I encourage my bariatric surgery and obesity medicine clients read this article about jump starting your year.
By: KrisEmily McCrory, MD,
Editor’s Note: Physicians Practice’s blog features contributions from members of the medical community. The opinions are that of the writers and do not necessarily reflect the opinions of Physicians Practice or UBM.
I have packed away the holiday decorations. I have also written off the missed opportunities and almost accomplished goals from the previous year.
I have started to focus my goal-oriented attention on the future. I have asked myself what I want to accomplish this year and how I will do it. Most of us take the New Year as a reflection point, a taking of an account, so to speak. I invite you to do the same. Ask yourself: What do I want to accomplish this year? How will I do it?
Here are five steps I am taking to accomplish my goals.
Our doubts can stop us even before we start, so start there. Identify your barriers: What do you think will stop you?
I want to elevate my public speaking to the national level. My inner critic quietly whispers my faults, my previous rejections, all the reasons I am not ready. We all have this inner critic. It’s how we choose to respond to it that matters.
This year, I shouted back at my inner critic: I am ready to try. I have practiced and improved my presentation skills. Observing experienced and talented presenters has helped me to fine tune my skill set. Feedback from regional and state presentations have helped me to smooth my idiosyncrasies and modify my style.
What about you? Are you ready to push back against your doubts and dream big?
Plan the journey
Dreaming may be the first step, but you need take many more steps to get there. The second step is to plan out what you need to do to arrive at your destination.
I like lists. Their orderliness keeps me on target. Breaking down a larger goal into small actionable items rewards me with the ability to cross off my progress and encourages me to maintain the forward momentum. The mere act of writing down steps provides a tangible road map to follow.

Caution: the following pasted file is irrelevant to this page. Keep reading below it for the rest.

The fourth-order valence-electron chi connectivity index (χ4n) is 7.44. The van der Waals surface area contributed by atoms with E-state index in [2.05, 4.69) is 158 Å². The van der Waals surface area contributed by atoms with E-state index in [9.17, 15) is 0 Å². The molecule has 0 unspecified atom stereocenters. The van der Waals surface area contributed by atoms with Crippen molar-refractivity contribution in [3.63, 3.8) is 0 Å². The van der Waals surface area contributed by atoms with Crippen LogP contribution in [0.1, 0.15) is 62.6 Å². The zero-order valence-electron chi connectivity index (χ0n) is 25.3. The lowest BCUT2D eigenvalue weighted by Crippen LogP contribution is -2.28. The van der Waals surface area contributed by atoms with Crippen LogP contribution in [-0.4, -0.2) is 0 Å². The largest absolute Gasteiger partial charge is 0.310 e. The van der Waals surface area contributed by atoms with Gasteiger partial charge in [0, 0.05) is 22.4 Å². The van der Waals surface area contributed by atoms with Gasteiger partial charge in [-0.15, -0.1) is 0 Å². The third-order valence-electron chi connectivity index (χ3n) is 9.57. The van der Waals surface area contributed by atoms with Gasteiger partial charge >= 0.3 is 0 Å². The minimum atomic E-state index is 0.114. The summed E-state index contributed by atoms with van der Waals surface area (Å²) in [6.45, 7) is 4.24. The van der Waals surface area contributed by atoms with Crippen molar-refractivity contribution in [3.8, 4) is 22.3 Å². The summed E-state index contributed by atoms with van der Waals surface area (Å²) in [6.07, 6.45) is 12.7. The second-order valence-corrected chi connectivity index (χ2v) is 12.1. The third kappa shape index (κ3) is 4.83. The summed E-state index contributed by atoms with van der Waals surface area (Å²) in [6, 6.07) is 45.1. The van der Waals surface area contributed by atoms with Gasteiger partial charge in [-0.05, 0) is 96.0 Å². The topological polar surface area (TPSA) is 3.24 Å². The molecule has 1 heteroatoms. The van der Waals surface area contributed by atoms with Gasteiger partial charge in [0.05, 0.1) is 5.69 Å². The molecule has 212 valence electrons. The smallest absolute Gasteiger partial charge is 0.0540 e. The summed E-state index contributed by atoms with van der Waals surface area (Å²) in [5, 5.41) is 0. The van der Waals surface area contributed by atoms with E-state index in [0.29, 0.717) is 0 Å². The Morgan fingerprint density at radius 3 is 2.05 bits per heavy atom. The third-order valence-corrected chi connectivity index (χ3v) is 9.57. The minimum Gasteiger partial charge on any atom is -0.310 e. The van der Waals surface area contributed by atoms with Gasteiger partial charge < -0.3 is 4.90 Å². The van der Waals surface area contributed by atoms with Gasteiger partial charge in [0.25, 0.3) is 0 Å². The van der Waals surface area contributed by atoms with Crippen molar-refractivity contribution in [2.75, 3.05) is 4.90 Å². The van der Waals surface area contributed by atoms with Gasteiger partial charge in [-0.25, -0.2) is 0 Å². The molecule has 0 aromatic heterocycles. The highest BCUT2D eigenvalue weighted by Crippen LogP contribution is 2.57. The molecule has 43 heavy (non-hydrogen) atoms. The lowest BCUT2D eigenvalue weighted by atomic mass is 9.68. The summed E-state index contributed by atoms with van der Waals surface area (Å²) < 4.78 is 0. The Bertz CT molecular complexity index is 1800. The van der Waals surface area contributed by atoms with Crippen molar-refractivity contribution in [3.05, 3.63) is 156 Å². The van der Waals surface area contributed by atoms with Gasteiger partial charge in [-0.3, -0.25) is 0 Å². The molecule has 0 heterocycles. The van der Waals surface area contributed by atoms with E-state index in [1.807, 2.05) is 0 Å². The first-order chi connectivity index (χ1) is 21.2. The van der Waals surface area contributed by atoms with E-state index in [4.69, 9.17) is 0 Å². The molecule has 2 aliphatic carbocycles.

Getting onto a national stage to speak about medical education, women in medicine, or another medical topic I am passionate about requires forethought. My initial steps include identifying relevant conferences and turning to my network of physician educators for opportunities. I will draft ideas for a few presentations. That way, I will be ready whenever calls for proposals are announced and submissions are opened. Then I will commit to submit. Each of those steps also can be further divided as needed.
What are your steps? What will your journey look like?
Don’t let the plan you have carefully detailed get in the way of actually reaching your goals. A change in timeline or new opportunities can bring you closer to success—if you maintain a goal-oriented perspective. For my own goal, tunnel vision could prevent me from seeing or seeking out previously unconsidered venues to speak.
When faced with potential opportunities and distractions, carefully consider how these affect your path. Ask yourself: Will this get you where you want even if the journey looks different? If it does, then consider taking an alternate route to your destination.
Learn from the missteps
Sometimes, we get it wrong. Sometimes, we fail despite doing everything correctly. Learn and persevere.
I have submitted proposals that have been rejected. I have found that picking myself up, understanding provided feedback, and refocusing on the next submission keeps me from wallowing in discouragement.
Celebrate the wins
Remember to celebrate even the small victories. I recently had a poster accepted for a national conference. It’s not quite a speaking engagement, but it’s still at the national level.
Each step forward matters. Look for wins that can keep you motivated on your journey.
I ask you again: What do you want to do this year? Once you have your answer, go do it!
KrisEmily McCrory, MD, FAAFP practices full scope, academic medicine in upstate New York. She works actively with family physicians both within the state and nationally in the area of medical education and curriculum, women’s health and maternity care, as well as issues related to the family medicine workforce